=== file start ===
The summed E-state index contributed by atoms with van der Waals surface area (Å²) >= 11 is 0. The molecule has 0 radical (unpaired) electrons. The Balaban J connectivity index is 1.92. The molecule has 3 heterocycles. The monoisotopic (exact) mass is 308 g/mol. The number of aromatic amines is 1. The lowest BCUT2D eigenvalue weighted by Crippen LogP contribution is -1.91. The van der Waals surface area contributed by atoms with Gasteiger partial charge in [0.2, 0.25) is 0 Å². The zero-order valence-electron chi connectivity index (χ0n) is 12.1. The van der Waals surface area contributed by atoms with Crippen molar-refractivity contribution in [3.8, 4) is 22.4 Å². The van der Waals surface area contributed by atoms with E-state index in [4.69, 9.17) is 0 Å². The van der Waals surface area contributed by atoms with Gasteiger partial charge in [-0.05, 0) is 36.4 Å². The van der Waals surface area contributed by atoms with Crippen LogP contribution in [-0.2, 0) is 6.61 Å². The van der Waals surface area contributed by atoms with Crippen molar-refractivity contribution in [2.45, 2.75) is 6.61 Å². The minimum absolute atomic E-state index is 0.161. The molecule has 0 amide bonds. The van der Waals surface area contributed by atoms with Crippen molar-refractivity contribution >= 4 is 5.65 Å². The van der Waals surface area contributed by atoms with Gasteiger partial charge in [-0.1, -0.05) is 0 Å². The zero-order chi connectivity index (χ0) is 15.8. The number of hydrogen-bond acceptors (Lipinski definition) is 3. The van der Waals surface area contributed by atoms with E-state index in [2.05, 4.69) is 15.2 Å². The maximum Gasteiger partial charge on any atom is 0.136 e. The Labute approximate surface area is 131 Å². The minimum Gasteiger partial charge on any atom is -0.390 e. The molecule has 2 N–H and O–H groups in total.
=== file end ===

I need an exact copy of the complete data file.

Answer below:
The summed E-state index contributed by atoms with van der Waals surface area (Å²) >= 11 is 0. The molecule has 0 radical (unpaired) electrons. The Balaban J connectivity index is 1.92. The molecule has 3 heterocycles. The monoisotopic (exact) mass is 308 g/mol. The number of aromatic amines is 1. The lowest BCUT2D eigenvalue weighted by Crippen LogP contribution is -1.91. The van der Waals surface area contributed by atoms with Gasteiger partial charge in [0.2, 0.25) is 0 Å². The zero-order valence-electron chi connectivity index (χ0n) is 12.1. The van der Waals surface area contributed by atoms with Crippen molar-refractivity contribution in [3.8, 4) is 22.4 Å². The van der Waals surface area contributed by atoms with E-state index in [4.69, 9.17) is 0 Å². The van der Waals surface area contributed by atoms with Gasteiger partial charge in [-0.05, 0) is 36.4 Å². The van der Waals surface area contributed by atoms with Crippen LogP contribution in [-0.2, 0) is 6.61 Å². The van der Waals surface area contributed by atoms with Crippen molar-refractivity contribution in [2.45, 2.75) is 6.61 Å². The minimum absolute atomic E-state index is 0.161. The molecule has 0 amide bonds. The van der Waals surface area contributed by atoms with Crippen molar-refractivity contribution >= 4 is 5.65 Å². The van der Waals surface area contributed by atoms with Gasteiger partial charge in [-0.1, -0.05) is 0 Å². The zero-order chi connectivity index (χ0) is 15.8. The number of hydrogen-bond acceptors (Lipinski definition) is 3. The van der Waals surface area contributed by atoms with E-state index in [2.05, 4.69) is 15.2 Å². The maximum Gasteiger partial charge on any atom is 0.136 e. The Labute approximate surface area is 131 Å². The minimum Gasteiger partial charge on any atom is -0.390 e. The molecule has 2 N–H and O–H groups in total.